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TV series digs up interesting folks buried in W.Va.

Douglas Imbrogno
"It's just something I love," says Jack Crutchfield, whose series on notable and interesting West Virginia graves, "Obscurely Famous," can be seen at 7 and 11 p.m. June 24 on West Virginia Public Television.

CHARLESTON, W.Va. -- What do Mark Twain's grandfather, frontier scout Mad Anne Bailey, American Indian leader Chief Cornstalk, female star of early television Dagmar, Titanic survivor Eloise Hunt and one of the Civil War's youngest boy soldiers have in common?

Answer: All of their graves -- except for Twain's grandfather -- may be visited in either Cabell or Mason counties, although you might need a machete to get to some of them.

You'll learn some of this "grave history" of West Virginia if you tune in to Jack Crutchfield's "Obscurely Famous" series (for more, visit obscurelyfamous.net), which airs at 7 and 11 p.m. June 24 on West Virginia Public Television.

The roots of the series can be traced to a hobby the 53-year-old Barboursville man has long pursued.

"I've always been a history buff. I had a hobby that I like to hunt famous graves like Bonnie and Clyde, Robert E. Lee or John Wilkes Booth," said Crutchfield, who by day is co-owner of Lee Graphics Printing and Office Supply in St. Albans.

His son, Matthew, suggested he document on video some cemetery searches in West Virginia, and he would eventually aid in the shooting, editing and designing map animations for the series. Weekends may now find Crutchfield and son scouring cemeteries across the region, both well-tended city cemeteries and lost-in-the-outback family ones overwhelmed by weeds.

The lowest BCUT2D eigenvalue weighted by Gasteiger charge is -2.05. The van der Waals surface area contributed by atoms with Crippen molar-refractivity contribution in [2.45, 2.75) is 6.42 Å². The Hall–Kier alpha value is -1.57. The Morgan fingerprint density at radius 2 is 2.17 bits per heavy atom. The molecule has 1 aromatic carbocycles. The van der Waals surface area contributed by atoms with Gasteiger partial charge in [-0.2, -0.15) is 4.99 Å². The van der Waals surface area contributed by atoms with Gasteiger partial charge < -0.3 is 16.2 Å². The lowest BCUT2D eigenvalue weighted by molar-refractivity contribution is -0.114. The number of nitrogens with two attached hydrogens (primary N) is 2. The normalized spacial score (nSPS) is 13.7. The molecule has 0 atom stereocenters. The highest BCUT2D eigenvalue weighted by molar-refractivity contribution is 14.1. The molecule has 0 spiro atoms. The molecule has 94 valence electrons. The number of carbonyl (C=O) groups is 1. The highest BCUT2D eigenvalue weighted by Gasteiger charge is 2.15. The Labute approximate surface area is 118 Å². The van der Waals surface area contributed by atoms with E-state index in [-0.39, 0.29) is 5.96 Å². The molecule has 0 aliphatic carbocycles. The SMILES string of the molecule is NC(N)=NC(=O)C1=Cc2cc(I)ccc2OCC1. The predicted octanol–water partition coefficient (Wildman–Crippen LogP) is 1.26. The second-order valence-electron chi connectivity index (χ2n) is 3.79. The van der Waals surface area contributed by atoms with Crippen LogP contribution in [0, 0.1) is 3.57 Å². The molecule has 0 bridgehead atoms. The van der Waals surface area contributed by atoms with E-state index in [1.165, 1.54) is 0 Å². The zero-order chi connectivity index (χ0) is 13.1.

"So, it went from a hobby to a passion," Crutchfield said.

He spent a year researching the graves of formerly famous or somewhat famous people buried in the Cabell County hills. There is, for instance, Cooney Ricketts, who at the tender age of 13 joined the Border Rangers (the 8th Virginia Cavalry) as a Confederate private.

In Mason County, Crutchfield used a machete to cut deep into the woods and weeds to get near the grave of World War I Medal of Honor recipient Howard Chester West. His tombstone is now buried beneath a fallen tree in a cemetery long reclaimed by nature.

West served as a first sergeant on the brutal battlefields of France. In a battle at Bois de Cheppy, he stormed a German machine-gun nest, clearing the way for his unit to advance. In 1918, West was awarded the Medal of Honor.

Crutchfield hopes his series will lead to some historic preservation, cemetery style. "That, to me, is the quintessential reason I do this," he said.

Consider West, one of two Medal of Honor recipients buried in Mason County. Out of about 4.5 million soldiers who served in World War I, only 119 received the Medal of Honor, Crutchfield said.

"And that guy is out there completely lost in the middle of nowhere. I thought I'd do my little part to preserve something of his story."